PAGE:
Abstract

The choices we make in advance of the next financial crisis will have a major impact in determining the magnitude of the economic damage. Our vulnerability to crisis depends on the strength of the protections we build into the financial system through prudential regulation, as well as on the degrees of freedom we create for ourselves to respond to the unanticipated, and the knowledge and experience we bring in managing crises. Is the financial system safer today? With the reforms now in place and with the memory of the crisis still fresh, how confident should we feel about the resilience of the financial system and our ability to protect the US economy from a major financial crisis? Warburg Pincus President and former US Secretary of the Treasury Timothy Geithner attempts to answer these questions in his October 2016 Per Jacobsson Lecture.

Biography

Timothy Geithner

Timothy Geithner currently serves as President of Warburg Pincus and is a member of the firm’s Executive Management Group. Before joining Warburg Pincus, Mr. Geithner served as the 75th Secretary of the U.S. Department of the Treasury from 2009 to 2013. He previously served as President and Chief Executive Officer of the Federal Reserve Bank of New York from 2003 to 2009. He began his U.S. government career with the Treasury Department in 1988. Mr. Geithner chairs the Program on Financial Stability at the Yale University School of Management, where he is also a visiting lecturer. He is Chairman of the Board of Overseers of the International Rescue Committee. He serves on the Board of Directors of the Council on Foreign Relations. He is also a member of the Group of Thirty. Mr. Geithner holds a B.A. in government and Asian studies from Dartmouth College and an M.A. in international economics and East Asian studies from Johns Hopkins School of Advanced International Studies.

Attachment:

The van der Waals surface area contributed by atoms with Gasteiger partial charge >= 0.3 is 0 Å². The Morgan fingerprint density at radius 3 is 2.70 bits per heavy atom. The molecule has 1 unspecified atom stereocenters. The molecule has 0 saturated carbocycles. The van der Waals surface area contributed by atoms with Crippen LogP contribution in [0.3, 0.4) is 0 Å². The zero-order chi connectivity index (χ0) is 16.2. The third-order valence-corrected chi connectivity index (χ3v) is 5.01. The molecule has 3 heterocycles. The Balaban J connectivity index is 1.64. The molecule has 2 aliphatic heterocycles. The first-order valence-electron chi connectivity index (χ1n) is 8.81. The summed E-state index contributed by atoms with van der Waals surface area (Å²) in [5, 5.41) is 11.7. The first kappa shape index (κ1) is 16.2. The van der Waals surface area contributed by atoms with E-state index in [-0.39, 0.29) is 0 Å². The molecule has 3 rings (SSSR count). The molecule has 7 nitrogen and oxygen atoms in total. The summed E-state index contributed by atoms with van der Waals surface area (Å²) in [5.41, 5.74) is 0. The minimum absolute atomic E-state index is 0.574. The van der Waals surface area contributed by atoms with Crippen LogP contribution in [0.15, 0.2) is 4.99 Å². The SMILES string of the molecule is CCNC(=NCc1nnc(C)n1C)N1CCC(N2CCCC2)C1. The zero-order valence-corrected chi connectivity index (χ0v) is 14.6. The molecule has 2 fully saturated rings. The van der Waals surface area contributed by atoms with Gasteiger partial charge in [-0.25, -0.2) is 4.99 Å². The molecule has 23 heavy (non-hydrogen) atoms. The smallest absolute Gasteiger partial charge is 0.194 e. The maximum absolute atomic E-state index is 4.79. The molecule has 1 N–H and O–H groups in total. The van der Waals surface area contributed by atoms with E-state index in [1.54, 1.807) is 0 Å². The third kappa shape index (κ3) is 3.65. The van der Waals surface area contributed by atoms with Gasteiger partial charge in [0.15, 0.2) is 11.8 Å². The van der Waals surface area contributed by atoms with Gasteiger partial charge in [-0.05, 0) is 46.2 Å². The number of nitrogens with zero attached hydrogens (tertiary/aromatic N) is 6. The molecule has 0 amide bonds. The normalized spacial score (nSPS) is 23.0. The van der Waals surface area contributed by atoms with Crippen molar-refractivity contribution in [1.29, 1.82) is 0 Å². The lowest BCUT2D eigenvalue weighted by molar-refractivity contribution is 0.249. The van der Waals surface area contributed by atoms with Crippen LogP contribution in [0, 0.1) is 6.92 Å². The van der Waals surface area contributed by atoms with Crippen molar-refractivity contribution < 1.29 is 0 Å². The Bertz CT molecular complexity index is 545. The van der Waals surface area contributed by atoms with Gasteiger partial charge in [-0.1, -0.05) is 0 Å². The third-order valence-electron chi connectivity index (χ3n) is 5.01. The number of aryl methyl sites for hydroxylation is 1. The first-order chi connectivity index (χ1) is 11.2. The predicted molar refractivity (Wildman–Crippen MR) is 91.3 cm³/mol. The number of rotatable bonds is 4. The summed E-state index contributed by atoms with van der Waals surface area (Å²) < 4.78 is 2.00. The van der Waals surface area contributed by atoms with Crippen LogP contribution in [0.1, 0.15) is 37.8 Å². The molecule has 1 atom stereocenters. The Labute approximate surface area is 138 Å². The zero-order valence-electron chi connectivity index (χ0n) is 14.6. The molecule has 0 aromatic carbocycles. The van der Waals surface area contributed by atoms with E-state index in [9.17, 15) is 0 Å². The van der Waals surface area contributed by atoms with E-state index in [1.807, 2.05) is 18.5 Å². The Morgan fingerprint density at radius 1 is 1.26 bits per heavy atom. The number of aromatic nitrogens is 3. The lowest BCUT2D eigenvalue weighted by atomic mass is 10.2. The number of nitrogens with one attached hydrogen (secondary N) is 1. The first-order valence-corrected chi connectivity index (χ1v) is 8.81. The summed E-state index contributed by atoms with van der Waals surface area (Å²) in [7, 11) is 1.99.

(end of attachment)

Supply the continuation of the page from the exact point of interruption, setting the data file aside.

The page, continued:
The Per Jacobsson Lectures

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The Per Jacobsson Lectures are available on the Internet at www.perjacobsson.org, which also contains further information on the Foundation. Copies of the Per Jacobsson Lectures may be acquired without charge from the Secretary. Unless otherwise indicated, the lectures were delivered in Washington, D.C.

The Per Jacobsson Foundation

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Founding Sponsors

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Board of Directors

Guillermo Ortiz — Chairman of the Board

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Officers

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Thank you to the following individuals for their thoughtful comments on the text: Andrew Metrick, Chase Ross, Ted Truman, Lee Sachs, Meg McConnell, Matt Kabaker, and Jake Siewert.

1

PBS Frontline (1997), Interview with Rudi Dornbusch.

2

See, for example, Gorton (2016), “The History and Economics of Safe Assets,” NBER Working Paper.

3

Levine (2016), “Regulators Want to Slow Runs on Derivatives,” Bloomberg.

4

Summers (2010), “Financial Stability: Retrospect and Prospect,” remarks at the Stanford Institute for Economic Policy Research.

5

FDIC (2016), Bank Data & Statistics, Historical Statistics on Banking, Table CB14, “Liabilities and Equity Capital.”

6

Bao, David, and Han (2015), “The Runnables,” FEDS Notes.

7

For a time series of net repo funding to broker/dealers and banks based on flow of funds data, see Gorton and Metrick (2015), “Who Ran on Repo?” NBER Working Paper. See also Buehler, Noteboom, and Williams (2013), “Between Deluge and Drought: The Future of US Bank Liquidity and Funding,” McKinsey Working Papers on Risk.

8